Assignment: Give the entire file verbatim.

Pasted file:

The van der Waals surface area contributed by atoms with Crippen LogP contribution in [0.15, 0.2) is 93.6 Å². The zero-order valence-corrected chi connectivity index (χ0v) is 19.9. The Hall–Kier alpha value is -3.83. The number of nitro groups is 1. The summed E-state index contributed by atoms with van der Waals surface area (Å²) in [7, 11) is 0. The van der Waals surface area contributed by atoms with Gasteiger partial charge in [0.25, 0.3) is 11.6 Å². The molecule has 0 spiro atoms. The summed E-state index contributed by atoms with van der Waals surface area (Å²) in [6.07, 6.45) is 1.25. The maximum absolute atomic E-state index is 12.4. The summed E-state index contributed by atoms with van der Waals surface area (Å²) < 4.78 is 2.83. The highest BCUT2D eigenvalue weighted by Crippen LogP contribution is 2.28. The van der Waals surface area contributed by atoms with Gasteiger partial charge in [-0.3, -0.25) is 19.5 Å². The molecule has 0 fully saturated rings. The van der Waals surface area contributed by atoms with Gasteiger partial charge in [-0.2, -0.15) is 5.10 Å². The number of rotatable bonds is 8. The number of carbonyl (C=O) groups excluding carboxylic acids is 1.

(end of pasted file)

The van der Waals surface area contributed by atoms with Crippen LogP contribution in [0.15, 0.2) is 93.6 Å². The zero-order valence-corrected chi connectivity index (χ0v) is 19.9. The Hall–Kier alpha value is -3.83. The number of nitro groups is 1. The summed E-state index contributed by atoms with van der Waals surface area (Å²) in [7, 11) is 0. The van der Waals surface area contributed by atoms with Gasteiger partial charge in [0.25, 0.3) is 11.6 Å². The molecule has 0 spiro atoms. The summed E-state index contributed by atoms with van der Waals surface area (Å²) in [6.07, 6.45) is 1.25. The maximum absolute atomic E-state index is 12.4. The summed E-state index contributed by atoms with van der Waals surface area (Å²) < 4.78 is 2.83. The highest BCUT2D eigenvalue weighted by Crippen LogP contribution is 2.28. The van der Waals surface area contributed by atoms with Gasteiger partial charge in [-0.3, -0.25) is 19.5 Å². The molecule has 0 fully saturated rings. The van der Waals surface area contributed by atoms with Gasteiger partial charge in [-0.2, -0.15) is 5.10 Å². The number of rotatable bonds is 8. The number of carbonyl (C=O) groups excluding carboxylic acids is 1.